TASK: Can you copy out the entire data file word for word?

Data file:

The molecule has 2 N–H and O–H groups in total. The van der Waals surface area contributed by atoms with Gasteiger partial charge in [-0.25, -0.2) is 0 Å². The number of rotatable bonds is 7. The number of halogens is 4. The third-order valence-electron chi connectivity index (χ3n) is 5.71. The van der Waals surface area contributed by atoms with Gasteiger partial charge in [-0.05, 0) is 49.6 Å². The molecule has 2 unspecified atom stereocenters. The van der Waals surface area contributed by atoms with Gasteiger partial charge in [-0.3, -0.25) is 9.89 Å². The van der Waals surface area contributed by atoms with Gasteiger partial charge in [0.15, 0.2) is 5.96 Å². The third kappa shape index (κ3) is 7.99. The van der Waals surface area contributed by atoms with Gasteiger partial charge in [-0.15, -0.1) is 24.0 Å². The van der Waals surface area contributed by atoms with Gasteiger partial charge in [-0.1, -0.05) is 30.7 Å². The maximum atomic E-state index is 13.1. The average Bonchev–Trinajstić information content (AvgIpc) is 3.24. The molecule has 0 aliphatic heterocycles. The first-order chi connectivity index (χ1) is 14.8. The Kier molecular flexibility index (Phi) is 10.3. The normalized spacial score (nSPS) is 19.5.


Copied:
The molecule has 2 N–H and O–H groups in total. The van der Waals surface area contributed by atoms with Gasteiger partial charge in [-0.25, -0.2) is 0 Å². The number of rotatable bonds is 7. The number of halogens is 4. The third-order valence-electron chi connectivity index (χ3n) is 5.71. The van der Waals surface area contributed by atoms with Gasteiger partial charge in [-0.05, 0) is 49.6 Å². The molecule has 2 unspecified atom stereocenters. The van der Waals surface area contributed by atoms with Gasteiger partial charge in [-0.3, -0.25) is 9.89 Å². The van der Waals surface area contributed by atoms with Gasteiger partial charge in [0.15, 0.2) is 5.96 Å². The third kappa shape index (κ3) is 7.99. The van der Waals surface area contributed by atoms with Gasteiger partial charge in [-0.15, -0.1) is 24.0 Å². The van der Waals surface area contributed by atoms with Gasteiger partial charge in [-0.1, -0.05) is 30.7 Å². The maximum atomic E-state index is 13.1. The average Bonchev–Trinajstić information content (AvgIpc) is 3.24. The molecule has 0 aliphatic heterocycles. The first-order chi connectivity index (χ1) is 14.8. The Kier molecular flexibility index (Phi) is 10.3. The normalized spacial score (nSPS) is 19.5.